Ollie Robinson in line to be one of England’s ‘new faces’ for Test series against New Zealand
Ben Stokes and Jofra Archer injured. Jos Buttler, Moeen Ali, Sam Curran and Chris Woakes set to be rested after their IPL stints.
England’s Test squad to face New Zealand – which is to be announced on Tuesday – will look a little different.
Here, we assess those in the running to be the ‘new faces’ Ashley Giles spoke of last week, with some eyeing Test debuts against the Kiwis and others Test comebacks…
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CRAIG OVERTON (SOMERSET)
A new old face, if you will. Seam bowler Overton has played four Tests for England, including three in the winter of 2017-18 during which time he made Australia’s Steve Smith his maiden Test wicket in Adelaide and then scored over half of England’s runs – 33 to be precise – from the No 9 spot when they were rolled for 58 by New Zealand in a pink-ball game in Auckland.
Overton’s bowling figures over the last few years have been excellent. The paceman snared 30 wickets in six games at an average of 13.43 in last year’s Bob Willis Trophy as Somerset reached the final, while he has picked up 32 in five matches in this term’s County Championship at 13.96.
Overton has also scored two half-centuries, which could make him an even more attractive proposition for England if they are concerned about their lower-order batting with Curran and Woakes set to sit out the series.
OLLIE ROBINSON (SUSSEX)
Robinson came into the 2021 season having amassed 159 wickets in 30 games at an average of 17.59 across the past three campaigns – and he has continued to excel this term, bagging 29 scalps in five fixtures at 14.72 including a match haul of 13-128 against Northamptonshire
Accurate, skilful and quick enough, Robinson has been backed by Sky Sports’ David Lloyd to make a Test debut this summer, while the man himself told Sky Sports last year, shortly before he entered the enlarged England bubble, that he feels he can succeed James Anderson when the side’s all-time leading wicket-taker eventually calls it quits.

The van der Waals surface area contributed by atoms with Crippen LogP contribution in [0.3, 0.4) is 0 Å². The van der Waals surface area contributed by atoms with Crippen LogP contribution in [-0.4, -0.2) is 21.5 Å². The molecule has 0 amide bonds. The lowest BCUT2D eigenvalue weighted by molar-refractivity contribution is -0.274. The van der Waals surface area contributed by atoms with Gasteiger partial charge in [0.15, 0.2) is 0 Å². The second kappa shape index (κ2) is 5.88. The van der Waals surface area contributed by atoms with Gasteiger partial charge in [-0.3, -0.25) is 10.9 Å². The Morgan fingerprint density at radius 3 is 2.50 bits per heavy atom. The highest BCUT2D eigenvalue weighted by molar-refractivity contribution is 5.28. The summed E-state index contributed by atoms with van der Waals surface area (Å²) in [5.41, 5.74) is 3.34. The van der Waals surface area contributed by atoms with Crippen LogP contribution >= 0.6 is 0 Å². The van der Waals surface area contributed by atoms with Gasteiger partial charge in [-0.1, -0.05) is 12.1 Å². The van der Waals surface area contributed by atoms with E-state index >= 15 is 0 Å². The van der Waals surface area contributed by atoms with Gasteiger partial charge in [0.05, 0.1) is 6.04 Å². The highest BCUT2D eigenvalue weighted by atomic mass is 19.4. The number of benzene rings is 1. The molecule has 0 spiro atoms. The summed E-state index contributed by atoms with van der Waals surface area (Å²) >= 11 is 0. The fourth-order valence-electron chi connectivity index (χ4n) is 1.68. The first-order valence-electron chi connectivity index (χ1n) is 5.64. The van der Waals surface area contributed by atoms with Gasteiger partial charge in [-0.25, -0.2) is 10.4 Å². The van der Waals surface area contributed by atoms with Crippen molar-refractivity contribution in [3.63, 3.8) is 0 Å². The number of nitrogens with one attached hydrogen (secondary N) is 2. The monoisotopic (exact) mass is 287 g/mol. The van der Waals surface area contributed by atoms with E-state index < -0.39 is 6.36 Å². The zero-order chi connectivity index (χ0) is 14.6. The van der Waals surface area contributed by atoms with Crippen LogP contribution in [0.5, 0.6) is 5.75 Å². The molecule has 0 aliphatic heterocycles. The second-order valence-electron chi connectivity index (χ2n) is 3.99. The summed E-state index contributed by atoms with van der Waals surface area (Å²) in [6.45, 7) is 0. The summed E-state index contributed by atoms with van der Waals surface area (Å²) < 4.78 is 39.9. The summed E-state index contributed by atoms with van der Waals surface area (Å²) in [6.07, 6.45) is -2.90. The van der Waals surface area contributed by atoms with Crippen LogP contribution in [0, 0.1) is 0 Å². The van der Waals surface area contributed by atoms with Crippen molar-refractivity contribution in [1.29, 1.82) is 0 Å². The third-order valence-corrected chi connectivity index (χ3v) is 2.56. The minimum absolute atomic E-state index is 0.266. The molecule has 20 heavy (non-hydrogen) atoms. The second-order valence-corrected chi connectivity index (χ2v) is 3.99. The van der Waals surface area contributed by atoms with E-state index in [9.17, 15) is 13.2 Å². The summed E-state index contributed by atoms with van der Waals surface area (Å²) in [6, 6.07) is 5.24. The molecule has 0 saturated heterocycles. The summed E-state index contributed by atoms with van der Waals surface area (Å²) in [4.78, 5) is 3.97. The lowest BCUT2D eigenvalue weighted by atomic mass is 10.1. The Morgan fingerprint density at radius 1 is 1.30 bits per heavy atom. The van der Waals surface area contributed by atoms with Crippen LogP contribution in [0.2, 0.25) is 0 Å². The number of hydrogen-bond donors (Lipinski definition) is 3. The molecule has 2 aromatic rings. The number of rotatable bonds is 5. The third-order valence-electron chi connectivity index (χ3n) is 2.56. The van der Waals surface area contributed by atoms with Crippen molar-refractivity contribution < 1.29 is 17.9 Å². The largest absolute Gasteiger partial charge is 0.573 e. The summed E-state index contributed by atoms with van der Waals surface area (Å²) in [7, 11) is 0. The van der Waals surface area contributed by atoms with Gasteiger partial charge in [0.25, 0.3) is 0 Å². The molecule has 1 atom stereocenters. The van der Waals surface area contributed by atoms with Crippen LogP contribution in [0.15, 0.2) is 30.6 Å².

There is a good chance Robinson will be playing alongside his idol Anderson over the coming months, with his ability to notch lower-order runs – like Overton, he has managed two half-centuries this term – another tick.
JAMES BRACEY (GLOUCESTERSHIRE)
If a batsman is to make their England Test bow this summer, the most likely candidate is Bracey, who seems to be competing with Rory Burns, Zak Crawley and – if fit – Dom Sibley for a spot in England’s top three. If Bracey makes the cut, he would become the first frontline Gloucestershire batsman to play Test cricket for England since 1988.
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The left-hander, Gloucestershire’s No 3, has passed fifty in five of his 10 knocks this season – he went on to make 118 versus Somerset in round two, while he also notched a classy 75 against Middlesex live on Sky Sports.
Wicketkeeping is Bracey’s other job – he marries those duties with batting high up the order for his county – and so is an option behind the sticks, though Ben Foakes looks set to take the gloves in Buttler’s absence.
MATT PARKINSON (LANCASHIRE)